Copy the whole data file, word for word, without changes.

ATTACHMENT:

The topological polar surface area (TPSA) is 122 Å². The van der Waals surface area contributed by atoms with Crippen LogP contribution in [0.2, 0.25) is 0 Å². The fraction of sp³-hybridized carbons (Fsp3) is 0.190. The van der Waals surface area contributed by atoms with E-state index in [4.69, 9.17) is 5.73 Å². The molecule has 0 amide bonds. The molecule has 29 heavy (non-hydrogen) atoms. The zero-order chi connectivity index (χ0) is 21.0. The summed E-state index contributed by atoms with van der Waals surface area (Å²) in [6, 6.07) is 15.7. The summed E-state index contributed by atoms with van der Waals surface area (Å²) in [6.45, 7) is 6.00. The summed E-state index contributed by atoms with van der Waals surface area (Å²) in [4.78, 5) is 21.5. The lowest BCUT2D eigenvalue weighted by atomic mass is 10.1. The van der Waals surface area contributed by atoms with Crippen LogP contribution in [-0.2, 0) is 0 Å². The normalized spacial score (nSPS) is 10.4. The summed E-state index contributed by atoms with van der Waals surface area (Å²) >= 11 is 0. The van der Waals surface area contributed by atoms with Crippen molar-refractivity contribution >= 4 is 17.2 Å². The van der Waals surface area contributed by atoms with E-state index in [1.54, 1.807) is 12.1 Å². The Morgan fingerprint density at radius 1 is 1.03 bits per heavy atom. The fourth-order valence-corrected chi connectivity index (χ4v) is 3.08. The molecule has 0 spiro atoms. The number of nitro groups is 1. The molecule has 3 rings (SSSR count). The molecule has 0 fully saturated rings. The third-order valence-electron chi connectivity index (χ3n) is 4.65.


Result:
The topological polar surface area (TPSA) is 122 Å². The van der Waals surface area contributed by atoms with Crippen LogP contribution in [0.2, 0.25) is 0 Å². The fraction of sp³-hybridized carbons (Fsp3) is 0.190. The van der Waals surface area contributed by atoms with E-state index in [4.69, 9.17) is 5.73 Å². The molecule has 0 amide bonds. The molecule has 29 heavy (non-hydrogen) atoms. The zero-order chi connectivity index (χ0) is 21.0. The summed E-state index contributed by atoms with van der Waals surface area (Å²) in [6, 6.07) is 15.7. The summed E-state index contributed by atoms with van der Waals surface area (Å²) in [6.45, 7) is 6.00. The summed E-state index contributed by atoms with van der Waals surface area (Å²) in [4.78, 5) is 21.5. The lowest BCUT2D eigenvalue weighted by atomic mass is 10.1. The van der Waals surface area contributed by atoms with Crippen LogP contribution in [-0.2, 0) is 0 Å². The normalized spacial score (nSPS) is 10.4. The summed E-state index contributed by atoms with van der Waals surface area (Å²) >= 11 is 0. The van der Waals surface area contributed by atoms with Crippen molar-refractivity contribution >= 4 is 17.2 Å². The van der Waals surface area contributed by atoms with E-state index in [1.54, 1.807) is 12.1 Å². The Morgan fingerprint density at radius 1 is 1.03 bits per heavy atom. The fourth-order valence-corrected chi connectivity index (χ4v) is 3.08. The molecule has 0 spiro atoms. The number of nitro groups is 1. The molecule has 3 rings (SSSR count). The molecule has 0 fully saturated rings. The third-order valence-electron chi connectivity index (χ3n) is 4.65.